With Bryce Harper simply bouncing from one loaded NL East team to another (now)-loaded NL East team, you can already see that the top four in that division are going to be ridiculous. The NL Central doesn’t have a tanker in the mix, so it’s better – in my opinion – from top to bottom, but the top four in the NL East might be as good as the top four, collectively, in any division.
And they could get even better:
heard Nationals/Kimbrel is “further down the road” than reported
— keithlaw (@keithlaw) March 3, 2019
Keith Law is not a big rumor monger, but he does break stories. So when he sends out a tweet like this, it *tends* to be a very strong indication that something is brewing.
Other reporting on the Nationals and Kimbrel, from Ken Rosenthal for example, merely indicates there’s an interest there in signing Kimbrel, who remains a free agent despite being extremely useful to every contender out there (including the Cubs, but they were never going to approach the monster price tag he was reportedly seeking). So, if Law says it’s further down the line than that, I expect that means active negotiations on a contract are underway.
To be sure, the addition of Kimbrel to any team would be an improvement. For the Nationals, it would make an already-solid bullpen (especially if Trevor Rosenthal truly does come back to what he once was) an excellent one. I tend to have the Nationals as already still the slight favorite in the East, even after the Harper move, but this would solidify it. (Query why the Braves, Kimbrel’s former team, who should have tons of money and are suffering a rash of pitching injuries, aren’t more seriously pushing for Kimbrel.)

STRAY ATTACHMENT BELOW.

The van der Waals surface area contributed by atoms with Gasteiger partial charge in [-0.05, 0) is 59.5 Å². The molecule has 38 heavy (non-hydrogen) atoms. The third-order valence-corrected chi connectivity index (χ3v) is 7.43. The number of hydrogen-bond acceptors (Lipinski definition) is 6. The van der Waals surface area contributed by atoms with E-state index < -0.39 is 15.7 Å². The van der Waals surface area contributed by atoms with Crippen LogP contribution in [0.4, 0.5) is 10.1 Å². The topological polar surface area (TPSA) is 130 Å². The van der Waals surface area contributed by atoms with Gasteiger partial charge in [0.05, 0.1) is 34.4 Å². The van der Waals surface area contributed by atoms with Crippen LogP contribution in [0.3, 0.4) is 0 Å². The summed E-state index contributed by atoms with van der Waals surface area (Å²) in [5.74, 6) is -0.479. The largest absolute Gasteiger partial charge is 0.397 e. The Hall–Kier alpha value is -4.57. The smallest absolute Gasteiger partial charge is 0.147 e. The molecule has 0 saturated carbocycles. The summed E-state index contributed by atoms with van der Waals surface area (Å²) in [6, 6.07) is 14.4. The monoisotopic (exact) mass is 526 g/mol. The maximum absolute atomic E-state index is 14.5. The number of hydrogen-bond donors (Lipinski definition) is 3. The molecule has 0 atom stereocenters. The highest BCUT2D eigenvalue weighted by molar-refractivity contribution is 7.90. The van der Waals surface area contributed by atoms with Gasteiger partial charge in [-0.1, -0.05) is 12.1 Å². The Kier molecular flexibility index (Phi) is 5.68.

One thing I’d note on Kimbrel, about why I always would have been a little leery about giving him the kind of record-breaking contract he was seeking (and I doubt he gets): the trend lines on his career unnerving if you’re talking about that kind of money. Kimbrel, who turns 31 in May, saw his velocity dip last year after peaking the year before. Perhaps not coincidentally, that 2017 peak was also the only season in the last four where his numbers were truly eye-poppingly elite. In 2015, 2016, and 2018, Kimbrel was merely “a very good closer,” a stark contrast to the four seasons that preceded that stretch, where he became known in your mind as “CRAIG KIMBREL.”
In any case, the guy is still probably really good, though. He would make the Nationals even better, and further contribute to the overall slaughterhouse vibe of the National League. At least one league is trying.